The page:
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River debris is slowing down the Salem 1 reactor in New Jersey because water intake pipes are clogging up, Public Service Enterprise Group officials said.

The 1,174-megawatt Unit 1 is operating at 44 percent of capacity, down from 94 percent on Sept. 9, as the plant draws in less from the Delaware River to condense steam produced by the reactor back into water, Joe Delmar, a spokesman for Public Service. Last week, the remnants of Tropical Storm Lee caused flooding in rivers across the Northeast after Hurricane Irene passed through.

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“We are going to monitor the river debris levels as well as the tide cycles — it’s worse at low tide — before we come back up in power,” Delmar said. “We continue to swap out different parts of the intake system and clean out different trains. We have large intake screens that catch the debris.”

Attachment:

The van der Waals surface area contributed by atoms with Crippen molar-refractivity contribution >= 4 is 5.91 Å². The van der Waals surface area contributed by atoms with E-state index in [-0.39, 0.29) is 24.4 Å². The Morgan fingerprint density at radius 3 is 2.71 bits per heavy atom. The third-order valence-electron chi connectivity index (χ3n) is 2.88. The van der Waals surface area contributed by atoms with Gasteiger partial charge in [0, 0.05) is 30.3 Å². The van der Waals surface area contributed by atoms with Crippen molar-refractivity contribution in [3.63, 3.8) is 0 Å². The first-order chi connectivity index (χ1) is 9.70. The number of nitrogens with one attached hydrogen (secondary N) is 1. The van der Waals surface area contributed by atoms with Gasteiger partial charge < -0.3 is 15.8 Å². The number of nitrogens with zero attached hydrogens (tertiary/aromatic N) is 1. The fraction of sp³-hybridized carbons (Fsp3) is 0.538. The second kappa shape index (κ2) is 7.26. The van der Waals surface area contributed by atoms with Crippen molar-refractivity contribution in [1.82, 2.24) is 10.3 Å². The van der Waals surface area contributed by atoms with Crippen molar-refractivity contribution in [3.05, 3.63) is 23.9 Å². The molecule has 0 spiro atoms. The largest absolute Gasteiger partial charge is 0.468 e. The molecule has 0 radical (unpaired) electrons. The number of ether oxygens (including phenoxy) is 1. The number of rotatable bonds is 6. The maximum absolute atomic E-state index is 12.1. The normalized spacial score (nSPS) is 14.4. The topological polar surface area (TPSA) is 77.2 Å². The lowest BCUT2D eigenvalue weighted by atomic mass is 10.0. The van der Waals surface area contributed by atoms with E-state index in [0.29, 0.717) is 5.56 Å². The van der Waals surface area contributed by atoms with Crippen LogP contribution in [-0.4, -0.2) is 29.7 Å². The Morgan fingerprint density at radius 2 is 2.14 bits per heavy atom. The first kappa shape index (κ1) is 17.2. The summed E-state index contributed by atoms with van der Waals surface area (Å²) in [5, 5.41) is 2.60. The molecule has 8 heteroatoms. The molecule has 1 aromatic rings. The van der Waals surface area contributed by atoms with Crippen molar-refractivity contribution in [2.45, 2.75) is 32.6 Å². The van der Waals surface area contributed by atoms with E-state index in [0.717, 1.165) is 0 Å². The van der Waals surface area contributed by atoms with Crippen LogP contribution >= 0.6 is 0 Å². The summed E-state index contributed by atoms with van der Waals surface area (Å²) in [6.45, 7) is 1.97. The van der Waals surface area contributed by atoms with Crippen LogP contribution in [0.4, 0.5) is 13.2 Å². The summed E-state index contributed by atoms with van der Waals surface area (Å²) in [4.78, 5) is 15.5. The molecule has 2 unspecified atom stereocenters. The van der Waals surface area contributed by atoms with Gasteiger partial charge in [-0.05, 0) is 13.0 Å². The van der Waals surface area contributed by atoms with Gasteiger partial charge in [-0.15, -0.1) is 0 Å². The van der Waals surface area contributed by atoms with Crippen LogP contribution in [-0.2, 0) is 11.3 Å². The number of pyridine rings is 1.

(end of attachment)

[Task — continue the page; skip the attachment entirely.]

The 1,130-megawatt Salem 2 and the 1,061-megawatt Hope Creek 1, two other units at the plant about 18 miles south of Wilmington, Delaware, are generating at full power, he said.

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Clog trouble is usually worse in the spring thaw and runoff as grass and debris collects in the marshy area where the intake pipes for Unit 1 are located, he said. Unit 2 is not as affected because of the location of its pipes, while Hope Creek has a cooling tower that uses less water, he said.

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